Islamic Relief Canada is an international aid and development charity that has representatives in Afghanistan. They are currently seeking donations for their Afghanistan Emergency Appeal.

“Islamic Relief is on the ground working to distribute emergency aid to those most in need,” their website says.

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“Your support will reach Afghanistan through urgent food supplies, hygiene kits, water storage kits and shelter supplies.”

Click to play video: 'Afghanistan crisis: Clock ticking to get refugees out of country'
Afghanistan crisis: Clock ticking to get refugees out of country

Veterans Transition Network is a national Canadian charity focused on helping veterans transition from the military. They are asking for donations for their Emergency Support for Afghan Interpreters program, which will “provide shelter and support to interpreters in Afghanistan awaiting evacuation to Canada.”

Miles4Migrants is a charity that uses donated frequent flyer miles to help people and their immediate family members fleeing war, persecution or disaster who may be legally authorized to travel to safety but can’t afford the flight.

International Media Support is a non-profit organization that aims to support journalists working in war-torn and high-risk areas. They have partnered with the Afghan Journalists Safety Committee and are collecting funds to provide Afghan journalists with shelters and safe-houses, food, clothing, blankets, utilities and supports to keep the country’s independent media outlets running.

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Click to play video: 'Deadly stampedes in Kabul amid race to get people out of Afghanistan'
Deadly stampedes in Kabul amid race to get people out of Afghanistan


The federal government has a system of supports in place for Canadians who wish to sponsor Afghan refugees once they arrive. Deciding to sponsor a refugee is a commitment that usually lasts for up to one year in Canada. According to Immigration Canada’s website, approved sponsors are often tasked with helping refugees with startup and monthly costs for basic necessities like housing, food, furniture, clothing and access to public transportation.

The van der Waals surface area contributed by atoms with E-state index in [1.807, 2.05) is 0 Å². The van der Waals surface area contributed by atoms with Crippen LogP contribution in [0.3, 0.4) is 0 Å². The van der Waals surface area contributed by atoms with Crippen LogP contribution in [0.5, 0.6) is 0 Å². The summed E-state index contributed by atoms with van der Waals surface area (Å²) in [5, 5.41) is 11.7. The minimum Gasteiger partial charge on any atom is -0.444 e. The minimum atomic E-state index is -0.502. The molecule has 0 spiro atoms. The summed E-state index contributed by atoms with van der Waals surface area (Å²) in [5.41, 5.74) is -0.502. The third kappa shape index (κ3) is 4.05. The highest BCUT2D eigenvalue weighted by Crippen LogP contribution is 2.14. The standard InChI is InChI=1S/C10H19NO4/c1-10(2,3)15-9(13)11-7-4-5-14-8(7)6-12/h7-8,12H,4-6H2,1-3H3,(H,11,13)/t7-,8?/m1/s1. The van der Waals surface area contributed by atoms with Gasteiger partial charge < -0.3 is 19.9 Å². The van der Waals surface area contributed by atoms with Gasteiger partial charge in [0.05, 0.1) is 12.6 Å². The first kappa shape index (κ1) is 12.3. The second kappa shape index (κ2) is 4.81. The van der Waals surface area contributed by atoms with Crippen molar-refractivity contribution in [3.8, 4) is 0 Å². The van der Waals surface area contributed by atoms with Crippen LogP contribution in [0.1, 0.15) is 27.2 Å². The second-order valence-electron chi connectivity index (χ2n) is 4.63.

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In Canada, this can be done either by working with a Sponsorship Agreement Holder or as a Group of Five.

Sponsorship Agreement Holders are organizations that the federal government has signed sponsorship agreements with.

According to Immigration Canada, a Group of Five is “five or more Canadian citizens or permanent residents who have arranged to sponsor a refugee living abroad to come to Canada.”

Groups can choose to sponsor either an individual refugee or a refugee family.

Read more: His mom is stuck in Kabul. He wants Canada to do more — ‘I’m out of options’

Write to the federal government

Contacting a member of Parliament is a useful way to have your voice heard and demand action from your government.

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Canadian Women for Women in Afghanistan, for example, is calling on Canadians to send a letter to Immigration Minister Marco Mendicino and demand that the federal government “act swiftly to safely evacuate as many vulnerable Afghans as possible.”

Unsure of how to contact an MP?

The House of Commons keeps an active list of all MPs on its website that includes office phone numbers, addresses and email addresses. Canadians can find their local MP by typing their postal codes into the search bar.